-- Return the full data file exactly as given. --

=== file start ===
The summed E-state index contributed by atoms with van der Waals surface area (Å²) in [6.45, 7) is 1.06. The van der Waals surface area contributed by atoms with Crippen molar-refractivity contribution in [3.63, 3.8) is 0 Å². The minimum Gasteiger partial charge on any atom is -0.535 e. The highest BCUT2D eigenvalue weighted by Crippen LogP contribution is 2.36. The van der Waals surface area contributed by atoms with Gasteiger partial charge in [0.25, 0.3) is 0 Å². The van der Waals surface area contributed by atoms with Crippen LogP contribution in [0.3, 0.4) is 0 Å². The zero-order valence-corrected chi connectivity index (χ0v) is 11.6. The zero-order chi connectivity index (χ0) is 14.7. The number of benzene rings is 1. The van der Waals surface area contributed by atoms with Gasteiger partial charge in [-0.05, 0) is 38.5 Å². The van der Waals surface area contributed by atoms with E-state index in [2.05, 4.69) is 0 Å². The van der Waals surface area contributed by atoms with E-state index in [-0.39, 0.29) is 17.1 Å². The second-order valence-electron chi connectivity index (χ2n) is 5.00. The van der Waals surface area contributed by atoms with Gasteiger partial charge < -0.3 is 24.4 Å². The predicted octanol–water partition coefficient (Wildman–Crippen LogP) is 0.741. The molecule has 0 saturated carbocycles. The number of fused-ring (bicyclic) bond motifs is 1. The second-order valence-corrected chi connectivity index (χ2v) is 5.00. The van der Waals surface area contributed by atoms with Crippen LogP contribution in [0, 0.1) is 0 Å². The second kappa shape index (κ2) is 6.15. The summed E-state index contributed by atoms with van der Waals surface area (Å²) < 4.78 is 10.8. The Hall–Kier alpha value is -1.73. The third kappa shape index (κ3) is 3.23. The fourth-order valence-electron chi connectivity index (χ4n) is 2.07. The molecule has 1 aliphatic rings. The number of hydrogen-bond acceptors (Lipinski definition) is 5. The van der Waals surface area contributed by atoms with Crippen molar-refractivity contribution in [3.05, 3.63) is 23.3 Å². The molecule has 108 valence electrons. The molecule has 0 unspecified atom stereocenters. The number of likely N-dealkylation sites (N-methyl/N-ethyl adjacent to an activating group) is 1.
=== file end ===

The summed E-state index contributed by atoms with van der Waals surface area (Å²) in [6.45, 7) is 1.06. The van der Waals surface area contributed by atoms with Crippen molar-refractivity contribution in [3.63, 3.8) is 0 Å². The minimum Gasteiger partial charge on any atom is -0.535 e. The highest BCUT2D eigenvalue weighted by Crippen LogP contribution is 2.36. The van der Waals surface area contributed by atoms with Gasteiger partial charge in [0.25, 0.3) is 0 Å². The van der Waals surface area contributed by atoms with Crippen LogP contribution in [0.3, 0.4) is 0 Å². The zero-order valence-corrected chi connectivity index (χ0v) is 11.6. The zero-order chi connectivity index (χ0) is 14.7. The number of benzene rings is 1. The van der Waals surface area contributed by atoms with Gasteiger partial charge in [-0.05, 0) is 38.5 Å². The van der Waals surface area contributed by atoms with E-state index in [2.05, 4.69) is 0 Å². The van der Waals surface area contributed by atoms with E-state index in [-0.39, 0.29) is 17.1 Å². The second-order valence-electron chi connectivity index (χ2n) is 5.00. The van der Waals surface area contributed by atoms with Gasteiger partial charge < -0.3 is 24.4 Å². The predicted octanol–water partition coefficient (Wildman–Crippen LogP) is 0.741. The molecule has 0 saturated carbocycles. The number of fused-ring (bicyclic) bond motifs is 1. The second-order valence-corrected chi connectivity index (χ2v) is 5.00. The van der Waals surface area contributed by atoms with Crippen LogP contribution in [0, 0.1) is 0 Å². The second kappa shape index (κ2) is 6.15. The summed E-state index contributed by atoms with van der Waals surface area (Å²) < 4.78 is 10.8. The Hall–Kier alpha value is -1.73. The third kappa shape index (κ3) is 3.23. The fourth-order valence-electron chi connectivity index (χ4n) is 2.07. The molecule has 1 aliphatic rings. The number of hydrogen-bond acceptors (Lipinski definition) is 5. The van der Waals surface area contributed by atoms with Crippen molar-refractivity contribution in [3.05, 3.63) is 23.3 Å². The molecule has 108 valence electrons. The molecule has 0 unspecified atom stereocenters. The number of likely N-dealkylation sites (N-methyl/N-ethyl adjacent to an activating group) is 1.